“Soesterberg we have a problem”: the story of a pilotless Soviet MiG-23 over Belgium

The wreckage of the MiG-23 that crashed in Belgium on Jul. 4, 1989. (Screenshot from YT video).

That time a Soviet MiG-23 crossed Europe before crashing in Belgium.

Jul. 4 1989 was a hell of an Independence Day for the 32nd TFS (Tactical Fighter Squadron) “Wolfhounds”, a unit of the USAFE (United States Air Forces in Europe) based at Soesterberg Air Base, in the Netherlands.

In fact when Captains J.D. “JD” Martin and Bill “Turf” Murphy were scrambled with their F-15C Eagle fighter jets, they could not imagine that their mission was to intercept a very strange MiG.

On the very same day a Soviet MiG-23M “Flogger B” and its pilot, Colonel Nikolai Skurigin, had taken off for a routine training mission from Kolobzreg, in Poland. During the mission, the MiG suffered what seemed to be an engine failure that forced Skurigin to eject from his jet.

But the Flogger’s engine had some residual power and the MiG, instead of descending, began to climb towards NATO airspace.

Two QRA(I) (Quick Reaction Alert (Interceptor) F-15s at Soesterberg were scrambled to intercept the “bogey.”

The commander’s plane of 32nd TFS ‘Wolfhounds’ taxiing back after landing. Soesterberg, 20 May 1986. (Image credit: Rob Schleiffert/Wiki)

In spite of the significant communication problems with their GCI (Ground Control Intercept), the two Eagle pilots were able to get close to the MiG-23 from behind. To their surprise, “JD” and “Turf” found that the Soviet combat plane was not only unarmed, but also unmanned!

Pilotless and escorted by two U.S. Air Force F-15s the Flogger climbed to 39,500 ft until it ran out of fuel and began to descend.

First, the MiG-23 appeared to be heading to Lille, on the border between France and Belgium, but later on it appeared that it would crash in an empty field and there was not need to shoot it down.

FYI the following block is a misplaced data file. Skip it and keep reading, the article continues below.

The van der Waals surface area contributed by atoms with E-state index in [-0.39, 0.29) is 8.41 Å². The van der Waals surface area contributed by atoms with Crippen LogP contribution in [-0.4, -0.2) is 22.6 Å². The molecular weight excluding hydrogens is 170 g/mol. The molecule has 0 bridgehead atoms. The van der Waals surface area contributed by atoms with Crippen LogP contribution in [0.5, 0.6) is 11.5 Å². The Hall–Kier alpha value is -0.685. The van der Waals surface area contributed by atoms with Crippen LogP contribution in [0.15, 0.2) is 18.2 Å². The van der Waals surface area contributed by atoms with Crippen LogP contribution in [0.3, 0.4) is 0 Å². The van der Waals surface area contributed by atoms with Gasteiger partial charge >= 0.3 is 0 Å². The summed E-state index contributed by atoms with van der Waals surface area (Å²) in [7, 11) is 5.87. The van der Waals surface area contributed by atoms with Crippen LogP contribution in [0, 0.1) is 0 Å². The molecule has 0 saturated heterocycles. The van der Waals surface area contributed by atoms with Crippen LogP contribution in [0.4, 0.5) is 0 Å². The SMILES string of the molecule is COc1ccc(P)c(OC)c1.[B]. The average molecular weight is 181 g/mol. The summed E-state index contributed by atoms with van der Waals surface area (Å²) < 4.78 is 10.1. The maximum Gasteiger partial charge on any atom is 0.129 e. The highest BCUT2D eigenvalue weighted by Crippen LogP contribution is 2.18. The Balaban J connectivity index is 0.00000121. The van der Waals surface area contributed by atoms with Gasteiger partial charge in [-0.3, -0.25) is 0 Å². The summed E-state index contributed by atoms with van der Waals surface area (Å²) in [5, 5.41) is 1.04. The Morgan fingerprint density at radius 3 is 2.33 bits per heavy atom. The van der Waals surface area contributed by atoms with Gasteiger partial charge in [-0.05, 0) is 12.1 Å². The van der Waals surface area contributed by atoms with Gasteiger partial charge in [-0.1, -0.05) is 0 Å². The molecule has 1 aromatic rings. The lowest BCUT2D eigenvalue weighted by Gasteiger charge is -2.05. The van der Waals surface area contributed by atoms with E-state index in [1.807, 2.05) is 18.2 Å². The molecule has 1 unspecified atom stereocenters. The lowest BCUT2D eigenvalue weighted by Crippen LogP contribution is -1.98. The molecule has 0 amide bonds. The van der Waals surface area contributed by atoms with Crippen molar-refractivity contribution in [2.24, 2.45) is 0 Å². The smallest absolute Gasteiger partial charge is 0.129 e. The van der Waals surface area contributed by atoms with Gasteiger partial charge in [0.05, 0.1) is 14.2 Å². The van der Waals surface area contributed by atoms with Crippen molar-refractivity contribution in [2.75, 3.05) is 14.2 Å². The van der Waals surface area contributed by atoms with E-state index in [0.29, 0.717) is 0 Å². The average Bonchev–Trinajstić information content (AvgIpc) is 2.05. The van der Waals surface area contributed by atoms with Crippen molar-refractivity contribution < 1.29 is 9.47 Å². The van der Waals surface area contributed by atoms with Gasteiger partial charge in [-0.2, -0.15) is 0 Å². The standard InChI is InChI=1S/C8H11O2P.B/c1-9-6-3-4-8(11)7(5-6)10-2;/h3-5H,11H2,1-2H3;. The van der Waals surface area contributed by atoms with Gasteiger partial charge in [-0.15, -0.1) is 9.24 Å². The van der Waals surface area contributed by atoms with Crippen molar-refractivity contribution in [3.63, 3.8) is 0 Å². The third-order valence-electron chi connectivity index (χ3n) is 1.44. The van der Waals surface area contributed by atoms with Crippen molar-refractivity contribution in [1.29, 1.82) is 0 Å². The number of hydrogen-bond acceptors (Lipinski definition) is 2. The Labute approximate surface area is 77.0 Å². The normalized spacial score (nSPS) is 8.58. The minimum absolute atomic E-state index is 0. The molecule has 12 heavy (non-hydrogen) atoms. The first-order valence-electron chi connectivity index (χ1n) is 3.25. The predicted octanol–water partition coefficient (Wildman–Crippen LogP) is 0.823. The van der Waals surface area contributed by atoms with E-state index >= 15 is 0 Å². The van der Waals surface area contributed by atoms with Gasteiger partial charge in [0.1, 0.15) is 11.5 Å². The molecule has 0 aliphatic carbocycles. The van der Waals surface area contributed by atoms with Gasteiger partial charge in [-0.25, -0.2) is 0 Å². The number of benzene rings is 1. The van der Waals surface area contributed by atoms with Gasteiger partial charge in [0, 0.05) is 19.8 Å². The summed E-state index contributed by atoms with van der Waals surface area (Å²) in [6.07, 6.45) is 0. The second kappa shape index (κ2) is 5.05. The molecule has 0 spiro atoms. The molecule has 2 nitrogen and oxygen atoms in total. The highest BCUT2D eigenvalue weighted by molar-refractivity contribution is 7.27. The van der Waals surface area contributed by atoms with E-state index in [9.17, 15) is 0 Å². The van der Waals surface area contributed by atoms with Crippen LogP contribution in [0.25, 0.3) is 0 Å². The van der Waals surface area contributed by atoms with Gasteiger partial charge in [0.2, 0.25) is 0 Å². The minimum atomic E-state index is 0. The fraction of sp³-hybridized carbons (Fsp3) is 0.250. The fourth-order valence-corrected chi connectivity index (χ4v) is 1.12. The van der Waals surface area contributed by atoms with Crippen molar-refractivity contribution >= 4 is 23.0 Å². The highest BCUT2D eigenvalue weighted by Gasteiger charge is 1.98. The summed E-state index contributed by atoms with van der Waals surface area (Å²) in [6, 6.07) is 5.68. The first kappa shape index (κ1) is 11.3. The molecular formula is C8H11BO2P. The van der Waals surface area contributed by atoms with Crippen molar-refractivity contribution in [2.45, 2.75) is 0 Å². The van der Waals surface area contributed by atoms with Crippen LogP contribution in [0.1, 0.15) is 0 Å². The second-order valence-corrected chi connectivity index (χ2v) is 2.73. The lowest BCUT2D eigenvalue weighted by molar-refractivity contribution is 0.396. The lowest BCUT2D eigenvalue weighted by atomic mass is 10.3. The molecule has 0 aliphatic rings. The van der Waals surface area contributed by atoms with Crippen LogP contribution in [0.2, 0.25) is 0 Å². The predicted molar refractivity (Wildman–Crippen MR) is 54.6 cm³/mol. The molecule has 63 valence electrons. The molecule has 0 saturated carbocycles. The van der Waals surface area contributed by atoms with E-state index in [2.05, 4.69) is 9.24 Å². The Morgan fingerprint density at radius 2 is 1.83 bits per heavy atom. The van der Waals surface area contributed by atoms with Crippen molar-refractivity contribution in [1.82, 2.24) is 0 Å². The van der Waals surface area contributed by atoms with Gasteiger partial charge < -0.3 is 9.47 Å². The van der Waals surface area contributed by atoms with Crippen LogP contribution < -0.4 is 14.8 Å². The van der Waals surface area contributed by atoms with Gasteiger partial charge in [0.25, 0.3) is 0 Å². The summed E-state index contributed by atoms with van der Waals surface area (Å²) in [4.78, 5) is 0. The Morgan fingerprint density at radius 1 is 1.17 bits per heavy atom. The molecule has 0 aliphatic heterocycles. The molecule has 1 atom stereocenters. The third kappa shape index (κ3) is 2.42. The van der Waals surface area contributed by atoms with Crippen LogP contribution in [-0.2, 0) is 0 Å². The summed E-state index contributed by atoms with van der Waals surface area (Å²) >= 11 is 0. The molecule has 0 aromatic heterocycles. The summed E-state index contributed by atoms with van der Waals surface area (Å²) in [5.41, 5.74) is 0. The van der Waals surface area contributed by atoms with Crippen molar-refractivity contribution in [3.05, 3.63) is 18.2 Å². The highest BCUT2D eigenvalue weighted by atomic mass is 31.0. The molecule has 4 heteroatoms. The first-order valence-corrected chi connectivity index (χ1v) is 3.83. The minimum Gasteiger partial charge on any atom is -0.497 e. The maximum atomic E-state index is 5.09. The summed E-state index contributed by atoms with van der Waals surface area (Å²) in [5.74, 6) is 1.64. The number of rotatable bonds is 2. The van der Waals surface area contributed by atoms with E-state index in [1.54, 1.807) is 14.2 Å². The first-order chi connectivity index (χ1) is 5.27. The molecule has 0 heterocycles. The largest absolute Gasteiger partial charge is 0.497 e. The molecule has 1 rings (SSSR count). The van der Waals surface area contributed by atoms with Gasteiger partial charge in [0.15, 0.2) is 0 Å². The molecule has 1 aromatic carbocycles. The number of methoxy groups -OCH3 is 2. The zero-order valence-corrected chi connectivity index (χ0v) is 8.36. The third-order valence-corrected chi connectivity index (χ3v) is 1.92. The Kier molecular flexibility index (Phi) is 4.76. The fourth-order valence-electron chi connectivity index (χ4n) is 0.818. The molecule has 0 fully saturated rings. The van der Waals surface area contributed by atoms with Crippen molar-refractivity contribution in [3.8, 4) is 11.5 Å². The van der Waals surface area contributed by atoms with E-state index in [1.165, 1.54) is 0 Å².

Unfortunately the aircraft hit a farm in Belgium, killing an 18-year old Belgian.

When the following day Colonel Skurigin discovered that the pilotless flight had caused the death of an innocent, he showed publicly his regret for the ejection from his jet.

The 32nd TFS  “Wolfhounds”, instead  played a key role in Desert Storm two years later downing an Iraqi MiG-23 and it was disbanded in January 1994.


  1. I was stationed in Germany when this happened and was surprised to find the story on the front page of the Stars and Stripes. A big photo of the crash and the caption reading that “Belgian officials were inspecting it.” “Belgain?”, I thought. Later I found out that the Bitburg pilots were begging to shoot it down but were refused permission until the aircraft was well out to sea.

  2. Walt, the pilots were from Soesterberg, not Bitburg. They were refused to shoot the MiG as it could not be predicted where the wreck would come down. With the Low Countries being one of the most densely populated areas on the planet, the risk was deemed to great. Instead, it was hoped the aircraft would make it to the North Sea or could be shot down if it threatened to fall on a town. I know for sure, I was ‘on the bridge’ at the CRC that controlled the mission. We had everybody (from local news to CNN) on visit later that afternoon.
    The crash site photos are now at http://beeldbank.kortrijk.be/index.php/search?sd=&ed=&q%5B%5D=mig

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